Skip to main content
Energy Literacy in Canada
SPP Research Papers (2012)
  • Jennifer Winter
  • Michal C Moore
  • Andre Turcotte, Carleton University

Energy plays an important role in everyday activities, whether at a personal, institutional, corporate or social level. In this context, an informed or literate public is critical for the long-term conservation, management, pricing and use of increasingly scarce energy resources.

A series of surveys were used to probe the literacy of Canadians with regard to energy issues ranging from relative ranking and importance of energy compared to other national issues, preference for various fuel types and willingness to pay for offsetting environmental impacts from energy generation. In addition, they were asked how Canada’s government should prioritize national energy independence over trade, even if ultimately reducing imports might impact national economic health.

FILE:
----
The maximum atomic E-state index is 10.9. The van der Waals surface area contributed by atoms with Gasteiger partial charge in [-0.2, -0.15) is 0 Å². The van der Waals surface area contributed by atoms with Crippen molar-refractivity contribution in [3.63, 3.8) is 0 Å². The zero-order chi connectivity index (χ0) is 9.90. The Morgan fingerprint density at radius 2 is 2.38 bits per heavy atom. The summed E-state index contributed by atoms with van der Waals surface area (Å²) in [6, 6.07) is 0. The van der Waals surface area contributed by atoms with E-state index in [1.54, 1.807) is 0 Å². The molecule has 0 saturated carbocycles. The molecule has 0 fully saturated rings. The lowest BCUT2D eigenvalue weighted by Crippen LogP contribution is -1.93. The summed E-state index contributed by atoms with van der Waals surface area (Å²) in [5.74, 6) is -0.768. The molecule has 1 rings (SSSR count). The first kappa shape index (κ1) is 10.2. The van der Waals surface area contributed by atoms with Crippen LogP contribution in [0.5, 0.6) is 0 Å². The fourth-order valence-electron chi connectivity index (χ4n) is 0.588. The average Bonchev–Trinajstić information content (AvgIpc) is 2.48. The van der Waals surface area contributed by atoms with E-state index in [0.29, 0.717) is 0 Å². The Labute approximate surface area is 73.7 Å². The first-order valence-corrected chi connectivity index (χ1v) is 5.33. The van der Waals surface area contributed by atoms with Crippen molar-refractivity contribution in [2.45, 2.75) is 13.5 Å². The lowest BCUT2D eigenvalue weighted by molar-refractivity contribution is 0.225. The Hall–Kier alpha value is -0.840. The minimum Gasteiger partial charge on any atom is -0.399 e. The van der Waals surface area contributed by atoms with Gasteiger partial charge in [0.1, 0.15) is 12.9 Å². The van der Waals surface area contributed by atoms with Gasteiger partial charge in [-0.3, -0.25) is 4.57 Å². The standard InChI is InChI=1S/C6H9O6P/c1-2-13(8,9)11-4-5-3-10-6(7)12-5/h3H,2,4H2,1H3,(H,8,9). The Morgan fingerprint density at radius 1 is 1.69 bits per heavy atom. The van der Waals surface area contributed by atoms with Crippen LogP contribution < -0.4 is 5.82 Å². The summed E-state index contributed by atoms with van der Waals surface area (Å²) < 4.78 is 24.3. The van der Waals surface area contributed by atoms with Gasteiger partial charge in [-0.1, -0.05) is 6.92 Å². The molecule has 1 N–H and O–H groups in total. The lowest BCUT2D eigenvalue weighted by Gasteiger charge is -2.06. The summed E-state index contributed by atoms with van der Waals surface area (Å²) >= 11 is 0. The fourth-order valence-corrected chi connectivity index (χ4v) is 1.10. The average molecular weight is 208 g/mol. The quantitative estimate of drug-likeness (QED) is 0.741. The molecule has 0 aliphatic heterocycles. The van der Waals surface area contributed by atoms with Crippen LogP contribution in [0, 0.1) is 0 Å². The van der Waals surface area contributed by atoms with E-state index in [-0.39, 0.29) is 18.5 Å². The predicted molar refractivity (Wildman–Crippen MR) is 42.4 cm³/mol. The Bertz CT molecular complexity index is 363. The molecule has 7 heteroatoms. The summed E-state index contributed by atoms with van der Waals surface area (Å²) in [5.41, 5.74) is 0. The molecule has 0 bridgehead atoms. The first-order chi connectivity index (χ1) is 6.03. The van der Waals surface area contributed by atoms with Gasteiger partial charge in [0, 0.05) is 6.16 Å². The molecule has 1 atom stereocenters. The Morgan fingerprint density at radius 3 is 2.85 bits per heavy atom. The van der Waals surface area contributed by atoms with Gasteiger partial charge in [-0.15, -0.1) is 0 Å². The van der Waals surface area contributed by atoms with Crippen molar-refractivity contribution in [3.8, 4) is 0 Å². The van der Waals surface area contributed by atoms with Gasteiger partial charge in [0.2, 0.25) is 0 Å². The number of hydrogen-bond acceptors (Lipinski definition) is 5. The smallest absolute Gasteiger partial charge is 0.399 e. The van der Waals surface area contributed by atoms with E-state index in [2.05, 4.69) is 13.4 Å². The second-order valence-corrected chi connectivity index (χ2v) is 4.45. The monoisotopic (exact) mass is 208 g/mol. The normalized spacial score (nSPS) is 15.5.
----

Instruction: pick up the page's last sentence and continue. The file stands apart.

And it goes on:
The survey revealed that Canadians have a good general knowledge of energy use and relative cost but lack detailed knowledge about sources of energy fuels, as well as sources and linkages with environmental impacts. However, an overwhelming majority of respondents indicated they were concerned about environmental issues; most seemed to direct that concern towards fuels such as coal and nuclear power where support was low compared to a relatively unconcerned view about the often substantial environmental effects of hydro dams or wind farms.

Publication Date
October, 2012
Citation Information
Jennifer Winter, Michal C Moore and Andre Turcotte. "Energy Literacy in Canada" SPP Research Papers Vol. 5 Iss. 32 (2012)
Available at: